Authors can make use of Elsevier's Illustration and Enhancement service to ensure the best presentation of their images also in accordance with all technical requirements: Illustration Service.
Highlights are mandatory for this journal. They consist of a short collection of bullet points that convey the core findings of the article and should be submitted in a separate file in the online submission system. Please use 'Highlights' in the file name and include 3 to 5 bullet points (maximum 85 characters, including spaces, per bullet point). See http://www.elsevier.com/highlights for examples.
Immediately after the abstract, provide 3-6 keywords or short phrases, using American spelling and avoiding general and plural terms and multiple concepts (avoid, for example, "and", "of"). Be sparing with abbreviations: only abbreviations firmly established in the field may be eligible. These keywords will be used for indexing purposes.
Define abbreviations that are not standard in this field in a footnote to be placed on the first page of the article. Such abbreviations that are unavoidable in the abstract must be defined at their first mention there, as well as in the footnote. Ensure consistency of abbreviations throughout the article.
Collate acknowledgements in a separate section at the end of the article before the references and do not, therefore, include them on the title page, as a footnote to the title or otherwise. List here those individuals who provided help during the research (e.g., providing language help, writing assistance or proof reading the article, etc.).
Elsevier encourages authors to connect articles with external databases, giving their readers one-click access to relevant databases that help to build a better understanding of the described research. Please refer to relevant database identifiers using the following format in your article: Database: xxxx (e.g., TAIR: AT1G01020; CCDC: 734053; PDB: 1XFN). See http://www.elsevier.com/databaselinking for more information and a full list of supported databases.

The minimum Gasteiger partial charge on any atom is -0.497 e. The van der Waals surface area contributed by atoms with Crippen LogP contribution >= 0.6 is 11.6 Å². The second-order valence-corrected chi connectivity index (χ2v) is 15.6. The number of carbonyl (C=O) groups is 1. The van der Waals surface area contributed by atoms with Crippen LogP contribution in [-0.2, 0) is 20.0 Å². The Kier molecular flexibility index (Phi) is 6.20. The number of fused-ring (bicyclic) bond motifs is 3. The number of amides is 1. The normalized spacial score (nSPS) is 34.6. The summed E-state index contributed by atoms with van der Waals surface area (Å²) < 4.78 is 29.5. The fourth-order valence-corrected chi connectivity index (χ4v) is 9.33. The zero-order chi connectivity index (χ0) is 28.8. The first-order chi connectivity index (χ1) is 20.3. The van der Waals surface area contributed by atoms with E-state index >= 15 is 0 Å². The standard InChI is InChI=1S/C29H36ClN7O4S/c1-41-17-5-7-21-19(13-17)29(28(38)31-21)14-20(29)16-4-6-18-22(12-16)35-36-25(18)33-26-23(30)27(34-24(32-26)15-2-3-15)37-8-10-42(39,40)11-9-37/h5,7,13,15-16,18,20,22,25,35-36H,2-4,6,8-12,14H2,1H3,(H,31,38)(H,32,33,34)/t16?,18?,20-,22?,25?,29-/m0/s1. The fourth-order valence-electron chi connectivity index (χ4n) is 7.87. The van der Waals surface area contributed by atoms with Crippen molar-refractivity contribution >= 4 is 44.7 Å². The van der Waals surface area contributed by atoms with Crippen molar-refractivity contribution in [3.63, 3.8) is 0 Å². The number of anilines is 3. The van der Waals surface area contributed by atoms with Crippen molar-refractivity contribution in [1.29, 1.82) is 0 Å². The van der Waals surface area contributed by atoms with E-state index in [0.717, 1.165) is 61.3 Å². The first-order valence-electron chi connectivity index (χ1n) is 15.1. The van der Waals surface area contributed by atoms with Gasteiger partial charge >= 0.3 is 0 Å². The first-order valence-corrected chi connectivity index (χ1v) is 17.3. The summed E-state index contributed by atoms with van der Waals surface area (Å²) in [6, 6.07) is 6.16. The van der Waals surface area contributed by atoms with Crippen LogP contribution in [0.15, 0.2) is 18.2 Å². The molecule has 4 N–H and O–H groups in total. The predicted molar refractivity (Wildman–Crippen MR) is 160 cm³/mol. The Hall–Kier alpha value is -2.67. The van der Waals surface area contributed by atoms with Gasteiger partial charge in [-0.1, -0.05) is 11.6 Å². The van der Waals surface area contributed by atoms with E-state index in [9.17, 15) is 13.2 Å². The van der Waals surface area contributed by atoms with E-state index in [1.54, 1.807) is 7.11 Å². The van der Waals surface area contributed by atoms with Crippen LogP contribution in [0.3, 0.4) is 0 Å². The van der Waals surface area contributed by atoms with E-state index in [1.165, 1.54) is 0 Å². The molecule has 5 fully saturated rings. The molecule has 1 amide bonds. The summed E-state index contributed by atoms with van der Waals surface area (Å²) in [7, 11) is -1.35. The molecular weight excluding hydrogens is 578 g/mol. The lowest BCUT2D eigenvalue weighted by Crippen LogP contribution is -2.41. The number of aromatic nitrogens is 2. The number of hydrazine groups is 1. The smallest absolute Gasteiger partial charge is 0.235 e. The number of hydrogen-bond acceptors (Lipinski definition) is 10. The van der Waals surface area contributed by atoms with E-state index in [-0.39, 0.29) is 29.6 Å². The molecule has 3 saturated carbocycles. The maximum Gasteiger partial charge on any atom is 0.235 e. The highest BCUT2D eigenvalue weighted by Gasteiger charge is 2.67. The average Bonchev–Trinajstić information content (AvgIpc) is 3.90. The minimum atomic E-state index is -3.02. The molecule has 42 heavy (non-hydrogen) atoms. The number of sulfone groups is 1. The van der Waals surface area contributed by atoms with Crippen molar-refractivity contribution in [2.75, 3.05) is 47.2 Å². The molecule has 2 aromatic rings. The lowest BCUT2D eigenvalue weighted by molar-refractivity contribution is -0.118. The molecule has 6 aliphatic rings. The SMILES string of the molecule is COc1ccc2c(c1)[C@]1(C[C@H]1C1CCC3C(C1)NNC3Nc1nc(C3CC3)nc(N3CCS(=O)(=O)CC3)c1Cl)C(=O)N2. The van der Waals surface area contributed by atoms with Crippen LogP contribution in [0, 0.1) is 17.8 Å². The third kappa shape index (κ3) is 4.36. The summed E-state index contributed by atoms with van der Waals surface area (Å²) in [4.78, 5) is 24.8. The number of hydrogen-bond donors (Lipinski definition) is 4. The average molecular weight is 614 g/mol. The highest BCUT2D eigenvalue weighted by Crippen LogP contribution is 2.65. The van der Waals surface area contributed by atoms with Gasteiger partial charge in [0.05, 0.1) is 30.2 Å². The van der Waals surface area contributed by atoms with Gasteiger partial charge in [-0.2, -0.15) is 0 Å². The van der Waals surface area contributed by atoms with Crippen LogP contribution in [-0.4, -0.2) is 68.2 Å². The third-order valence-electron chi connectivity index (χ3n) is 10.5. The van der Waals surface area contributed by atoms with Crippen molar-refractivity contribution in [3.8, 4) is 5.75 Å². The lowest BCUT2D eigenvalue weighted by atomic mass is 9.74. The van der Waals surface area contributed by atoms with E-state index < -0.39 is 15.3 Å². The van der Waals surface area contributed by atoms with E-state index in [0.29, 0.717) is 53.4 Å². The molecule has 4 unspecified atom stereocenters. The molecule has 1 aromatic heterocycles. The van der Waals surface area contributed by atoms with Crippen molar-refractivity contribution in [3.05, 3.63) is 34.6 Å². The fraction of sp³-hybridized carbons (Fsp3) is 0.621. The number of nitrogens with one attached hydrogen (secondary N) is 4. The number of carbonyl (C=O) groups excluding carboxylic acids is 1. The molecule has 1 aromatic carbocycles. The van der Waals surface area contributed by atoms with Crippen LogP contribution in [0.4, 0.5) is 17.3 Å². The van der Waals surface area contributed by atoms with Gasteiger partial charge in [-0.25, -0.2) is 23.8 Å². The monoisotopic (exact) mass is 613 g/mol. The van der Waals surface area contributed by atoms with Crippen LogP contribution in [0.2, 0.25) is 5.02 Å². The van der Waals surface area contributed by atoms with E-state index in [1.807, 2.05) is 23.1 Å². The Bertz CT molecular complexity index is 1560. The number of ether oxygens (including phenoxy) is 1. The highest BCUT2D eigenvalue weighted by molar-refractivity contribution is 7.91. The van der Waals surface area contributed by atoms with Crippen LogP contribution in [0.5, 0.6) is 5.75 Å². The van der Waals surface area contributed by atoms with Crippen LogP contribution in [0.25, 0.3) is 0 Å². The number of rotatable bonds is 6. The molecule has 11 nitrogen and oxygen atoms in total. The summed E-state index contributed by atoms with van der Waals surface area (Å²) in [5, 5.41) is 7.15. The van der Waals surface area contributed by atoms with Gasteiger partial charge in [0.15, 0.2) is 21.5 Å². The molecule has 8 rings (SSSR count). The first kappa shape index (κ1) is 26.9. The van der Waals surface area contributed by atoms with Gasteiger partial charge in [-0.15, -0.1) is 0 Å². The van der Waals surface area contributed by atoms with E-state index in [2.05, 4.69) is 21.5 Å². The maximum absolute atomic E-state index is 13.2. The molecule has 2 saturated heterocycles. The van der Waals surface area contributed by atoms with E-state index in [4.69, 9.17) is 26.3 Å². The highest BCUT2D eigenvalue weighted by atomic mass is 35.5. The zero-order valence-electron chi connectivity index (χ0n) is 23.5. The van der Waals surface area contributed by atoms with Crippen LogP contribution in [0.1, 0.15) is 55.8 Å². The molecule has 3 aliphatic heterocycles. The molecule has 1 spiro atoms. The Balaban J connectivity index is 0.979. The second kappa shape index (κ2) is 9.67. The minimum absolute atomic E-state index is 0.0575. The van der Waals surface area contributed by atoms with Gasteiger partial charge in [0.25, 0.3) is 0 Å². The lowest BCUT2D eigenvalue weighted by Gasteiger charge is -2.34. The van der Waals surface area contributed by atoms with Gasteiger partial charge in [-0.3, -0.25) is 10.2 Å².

Accession NumbersMinimum Information About a Microarray Experiment - MIAME
Accession numbers are unique identifiers in bioinformatics allocated to nucleotide and protein sequences to allow tracking of different versions of that sequence record and the associated sequence in a data repository [e.g., databases at the National Center for Biotechnical Information (NCBI) at the National Library of Medicine ('GenBank') and the Worldwide Protein Data Bank]. There are different types of accession numbers in use based on the type of sequence cited, each of which uses a different coding. Authors should explicitly mention the type of accession number together with the actual number, bearing in mind that an error in a letter or number can result in a dead link in the online version of the article. Please use the following format: accession number type ID: xxxx (e.g., MMDB ID: 12345; PDB ID: 1TUP). Note that in the final version of the electronic copy, accession numbers will be linked to the appropriate database, enabling readers to go directly to that source from the article.
Nucleic acid and protein sequences (sequences that have not been previously published), macromolecular structures determined by X-ray crystallography (along with structure factors), and microarray data must be deposited in the appropriate public database (http://www.cell.com/misc/page?page=misc5) and must be accessible without restriction from the date of publication. An entry name or accession number must be included as the last paragraph of the Experimental Procedures section in the final version of the manuscript. Microarray data should be MIAME compliant (for guidelines see http://www.mged.org/Workgroups/MIAME/miame.html).Gene accession numbers
In the electronic version of a published manuscript, gene accession numbers will be linked directly to the gene's description in NCBI's Nucleotide sequence database. The accession number should be formatted as follows:Accession no. AJ315850 and in the text e.g. ". . . at the amino acid sequence level to the human IDN3 gene (Accession No. AJ315850)."
The production department will then link this reference when they find it in the text. Authors should DOUBLE-CHECK the number they use to make absolutely sure that it is correct before referring to it in their paper. Accession numbers in proofs should also always be checked for correctness. The number is an essential part of the link.Artwork
Electronic artworkColor artwork
• Make sure you use uniform lettering and sizing of your original artwork.
• Embed the used fonts if the application provides that option.